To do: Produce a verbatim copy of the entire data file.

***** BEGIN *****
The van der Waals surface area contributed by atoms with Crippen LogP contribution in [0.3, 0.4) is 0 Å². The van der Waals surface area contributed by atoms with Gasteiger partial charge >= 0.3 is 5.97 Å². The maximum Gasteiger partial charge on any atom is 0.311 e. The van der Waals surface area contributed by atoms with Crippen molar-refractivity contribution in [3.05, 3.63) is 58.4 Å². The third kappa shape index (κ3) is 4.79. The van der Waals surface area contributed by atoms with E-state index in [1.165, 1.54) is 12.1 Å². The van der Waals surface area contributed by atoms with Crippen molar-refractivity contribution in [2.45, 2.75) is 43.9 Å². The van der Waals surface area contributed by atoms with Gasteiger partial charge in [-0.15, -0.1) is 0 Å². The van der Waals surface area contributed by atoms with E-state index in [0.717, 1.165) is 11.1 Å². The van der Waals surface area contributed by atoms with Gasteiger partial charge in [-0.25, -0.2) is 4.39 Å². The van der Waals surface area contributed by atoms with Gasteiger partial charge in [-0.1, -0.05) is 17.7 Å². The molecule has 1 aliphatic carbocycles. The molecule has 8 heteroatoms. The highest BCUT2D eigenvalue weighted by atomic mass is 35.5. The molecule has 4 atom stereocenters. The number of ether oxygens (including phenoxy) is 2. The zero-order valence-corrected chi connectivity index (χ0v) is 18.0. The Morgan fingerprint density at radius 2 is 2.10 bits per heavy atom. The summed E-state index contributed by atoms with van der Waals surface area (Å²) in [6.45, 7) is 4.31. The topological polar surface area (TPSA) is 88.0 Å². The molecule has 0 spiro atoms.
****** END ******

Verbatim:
The van der Waals surface area contributed by atoms with Crippen LogP contribution in [0.3, 0.4) is 0 Å². The van der Waals surface area contributed by atoms with Gasteiger partial charge >= 0.3 is 5.97 Å². The maximum Gasteiger partial charge on any atom is 0.311 e. The van der Waals surface area contributed by atoms with Crippen molar-refractivity contribution in [3.05, 3.63) is 58.4 Å². The third kappa shape index (κ3) is 4.79. The van der Waals surface area contributed by atoms with E-state index in [1.165, 1.54) is 12.1 Å². The van der Waals surface area contributed by atoms with Crippen molar-refractivity contribution in [2.45, 2.75) is 43.9 Å². The van der Waals surface area contributed by atoms with Gasteiger partial charge in [-0.15, -0.1) is 0 Å². The van der Waals surface area contributed by atoms with E-state index in [0.717, 1.165) is 11.1 Å². The van der Waals surface area contributed by atoms with Gasteiger partial charge in [-0.25, -0.2) is 4.39 Å². The van der Waals surface area contributed by atoms with Gasteiger partial charge in [-0.1, -0.05) is 17.7 Å². The molecule has 1 aliphatic carbocycles. The molecule has 8 heteroatoms. The highest BCUT2D eigenvalue weighted by atomic mass is 35.5. The molecule has 4 atom stereocenters. The number of ether oxygens (including phenoxy) is 2. The zero-order valence-corrected chi connectivity index (χ0v) is 18.0. The Morgan fingerprint density at radius 2 is 2.10 bits per heavy atom. The summed E-state index contributed by atoms with van der Waals surface area (Å²) in [6.45, 7) is 4.31. The topological polar surface area (TPSA) is 88.0 Å². The molecule has 0 spiro atoms.